"Daddy, where have you been for so long? Everyone else is here, come along!" His son ran up to him and took him by his hand.


The building was to be open for the homeless for night-stays from today. Up to a hundred and fifty could be accommodated and basic amenities and breakfast would be provided. Facilities were separate for men and women. Many homeless street-dwellers sat on the terrace, eagerly waiting for the opening ceremony to begin.


"Look here, sit like this." His son stopped to guide a crippled old woman to a plastic chair before following his father.


For the past few days, the old woman had been anxiously scanning the area surrounding the diner with her ailing eye-sight. Now as she leaned back on the chair, her eyes gently closed and she felt the hunger swallow her, just like that fateful day.


'I gave birth to seven. Today there is no one to give me even a mug of water,’ she reminisced as tears formed between the dried up lids.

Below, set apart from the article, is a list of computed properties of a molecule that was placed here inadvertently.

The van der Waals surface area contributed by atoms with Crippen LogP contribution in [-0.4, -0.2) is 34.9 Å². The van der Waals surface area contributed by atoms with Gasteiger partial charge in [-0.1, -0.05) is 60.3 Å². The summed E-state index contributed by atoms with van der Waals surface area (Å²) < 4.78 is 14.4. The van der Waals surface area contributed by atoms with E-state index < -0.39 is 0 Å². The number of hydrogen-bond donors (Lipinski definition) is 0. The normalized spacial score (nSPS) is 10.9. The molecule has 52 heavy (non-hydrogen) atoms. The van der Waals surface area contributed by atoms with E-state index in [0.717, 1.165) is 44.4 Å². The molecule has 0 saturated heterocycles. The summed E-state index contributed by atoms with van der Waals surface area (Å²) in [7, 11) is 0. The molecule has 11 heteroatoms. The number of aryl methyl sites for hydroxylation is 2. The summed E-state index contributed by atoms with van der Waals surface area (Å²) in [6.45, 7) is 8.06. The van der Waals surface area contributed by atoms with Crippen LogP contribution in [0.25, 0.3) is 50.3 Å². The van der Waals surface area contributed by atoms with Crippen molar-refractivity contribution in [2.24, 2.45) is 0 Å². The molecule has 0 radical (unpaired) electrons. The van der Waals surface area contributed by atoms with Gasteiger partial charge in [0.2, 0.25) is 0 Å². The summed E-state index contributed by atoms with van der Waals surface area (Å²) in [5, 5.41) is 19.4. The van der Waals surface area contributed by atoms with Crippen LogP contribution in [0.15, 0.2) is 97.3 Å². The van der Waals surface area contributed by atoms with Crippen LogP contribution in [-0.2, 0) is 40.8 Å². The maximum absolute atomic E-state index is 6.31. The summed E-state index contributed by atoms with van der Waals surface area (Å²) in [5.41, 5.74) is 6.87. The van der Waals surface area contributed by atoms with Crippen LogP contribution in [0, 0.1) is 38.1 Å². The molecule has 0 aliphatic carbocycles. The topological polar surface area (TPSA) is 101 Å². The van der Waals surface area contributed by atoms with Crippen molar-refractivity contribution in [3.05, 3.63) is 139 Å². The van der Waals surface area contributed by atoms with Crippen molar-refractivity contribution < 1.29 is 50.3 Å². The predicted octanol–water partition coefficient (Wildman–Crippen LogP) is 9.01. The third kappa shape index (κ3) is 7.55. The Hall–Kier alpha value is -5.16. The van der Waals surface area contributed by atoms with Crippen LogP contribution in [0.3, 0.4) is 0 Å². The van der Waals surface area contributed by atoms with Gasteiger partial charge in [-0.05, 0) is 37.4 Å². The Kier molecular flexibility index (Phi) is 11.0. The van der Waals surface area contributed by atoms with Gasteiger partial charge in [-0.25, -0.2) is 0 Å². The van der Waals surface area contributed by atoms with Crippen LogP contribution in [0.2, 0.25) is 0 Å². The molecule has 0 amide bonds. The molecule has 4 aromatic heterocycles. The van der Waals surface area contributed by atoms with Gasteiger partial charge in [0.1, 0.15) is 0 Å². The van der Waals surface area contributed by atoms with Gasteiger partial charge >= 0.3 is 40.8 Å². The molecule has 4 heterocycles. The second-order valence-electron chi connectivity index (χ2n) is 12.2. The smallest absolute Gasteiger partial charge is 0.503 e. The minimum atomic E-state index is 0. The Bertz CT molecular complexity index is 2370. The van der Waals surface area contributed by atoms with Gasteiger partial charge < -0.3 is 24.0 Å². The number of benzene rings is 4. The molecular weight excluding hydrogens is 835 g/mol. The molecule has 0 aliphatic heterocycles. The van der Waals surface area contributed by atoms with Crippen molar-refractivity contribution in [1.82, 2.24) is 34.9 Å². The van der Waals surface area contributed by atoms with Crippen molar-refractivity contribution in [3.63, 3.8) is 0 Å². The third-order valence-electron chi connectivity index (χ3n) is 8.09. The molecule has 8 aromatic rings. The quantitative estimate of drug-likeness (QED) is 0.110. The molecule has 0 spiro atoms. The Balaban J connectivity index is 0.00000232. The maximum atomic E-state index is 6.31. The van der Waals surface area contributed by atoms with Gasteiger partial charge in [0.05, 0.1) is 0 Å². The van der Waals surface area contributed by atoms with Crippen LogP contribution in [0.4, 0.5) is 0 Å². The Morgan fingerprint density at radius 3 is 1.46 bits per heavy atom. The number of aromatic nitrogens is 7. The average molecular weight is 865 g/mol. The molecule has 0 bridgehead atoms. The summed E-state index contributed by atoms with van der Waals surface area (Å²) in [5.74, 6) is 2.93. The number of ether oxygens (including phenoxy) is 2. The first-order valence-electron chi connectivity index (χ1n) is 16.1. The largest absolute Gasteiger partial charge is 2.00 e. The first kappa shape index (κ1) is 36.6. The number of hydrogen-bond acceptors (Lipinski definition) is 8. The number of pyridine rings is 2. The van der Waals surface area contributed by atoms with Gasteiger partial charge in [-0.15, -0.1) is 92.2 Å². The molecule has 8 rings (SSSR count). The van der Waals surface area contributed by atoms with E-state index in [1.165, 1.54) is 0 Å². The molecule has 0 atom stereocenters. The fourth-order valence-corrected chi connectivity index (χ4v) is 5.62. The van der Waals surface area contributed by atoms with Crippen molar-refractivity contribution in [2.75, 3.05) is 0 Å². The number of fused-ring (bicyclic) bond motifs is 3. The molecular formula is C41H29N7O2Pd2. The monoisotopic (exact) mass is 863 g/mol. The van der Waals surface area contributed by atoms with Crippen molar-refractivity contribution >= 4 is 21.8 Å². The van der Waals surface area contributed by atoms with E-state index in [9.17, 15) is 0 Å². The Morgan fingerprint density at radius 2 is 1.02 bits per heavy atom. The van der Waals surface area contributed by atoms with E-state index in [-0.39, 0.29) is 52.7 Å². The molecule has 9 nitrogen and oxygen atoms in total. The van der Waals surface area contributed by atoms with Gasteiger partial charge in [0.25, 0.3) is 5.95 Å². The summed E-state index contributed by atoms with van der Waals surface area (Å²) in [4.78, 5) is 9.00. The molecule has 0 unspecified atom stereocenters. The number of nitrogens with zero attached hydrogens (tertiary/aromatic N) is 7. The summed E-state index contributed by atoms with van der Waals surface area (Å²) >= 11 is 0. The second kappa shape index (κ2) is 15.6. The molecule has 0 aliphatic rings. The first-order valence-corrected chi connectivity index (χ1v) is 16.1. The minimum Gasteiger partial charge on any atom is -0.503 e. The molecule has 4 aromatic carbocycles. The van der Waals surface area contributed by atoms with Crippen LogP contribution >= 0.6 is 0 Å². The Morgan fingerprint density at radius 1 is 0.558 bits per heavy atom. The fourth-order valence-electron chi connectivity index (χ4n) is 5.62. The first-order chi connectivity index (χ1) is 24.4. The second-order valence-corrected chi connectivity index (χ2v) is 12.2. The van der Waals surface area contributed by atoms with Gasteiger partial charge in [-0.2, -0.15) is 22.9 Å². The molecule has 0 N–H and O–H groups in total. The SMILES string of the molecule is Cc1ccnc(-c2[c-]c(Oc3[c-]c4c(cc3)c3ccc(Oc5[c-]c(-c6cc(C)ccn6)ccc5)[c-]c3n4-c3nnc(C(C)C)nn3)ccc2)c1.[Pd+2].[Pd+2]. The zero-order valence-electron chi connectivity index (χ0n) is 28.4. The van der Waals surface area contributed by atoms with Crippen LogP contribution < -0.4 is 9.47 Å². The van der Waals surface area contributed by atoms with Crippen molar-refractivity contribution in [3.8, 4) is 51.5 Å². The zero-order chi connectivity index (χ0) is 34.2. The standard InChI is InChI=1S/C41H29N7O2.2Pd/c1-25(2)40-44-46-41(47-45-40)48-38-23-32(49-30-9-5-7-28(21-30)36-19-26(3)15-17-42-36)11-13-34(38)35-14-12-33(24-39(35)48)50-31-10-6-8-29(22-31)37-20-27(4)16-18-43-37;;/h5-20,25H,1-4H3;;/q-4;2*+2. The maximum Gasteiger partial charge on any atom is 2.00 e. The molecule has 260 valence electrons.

"Mother, this is for me and this is for you! Please eat!" The voice of a boy buzzing into her ears troubled her.


The boy who ate every bit of rice as if it were ambrosia, had thrown all of it away on that fateful day.


"Did you see how arrogant he was?"


The man had remained undisturbed by the boy’s action.


"He's a little devil”


She hadn’t thought of denying it.


"Where will you find the runaway boy?" said the man dragging her towards him. She hadn’t given much thought, paving way for two more offspring.

'Is my eldest alive or not?'


She thought more of her lost son now, when all her senses were declining.

"We're hoping to quell your hunger as well as we can. It's my father’s dream."

Ganesan's son, who had started the ceremony, was speaking to the attendees as the food parcels were being served to everyone in the group.


Ganesan placed a parcel in the old woman’s hands and said, "Eat mother!”, and then he moved onto the next one.



(May 2019)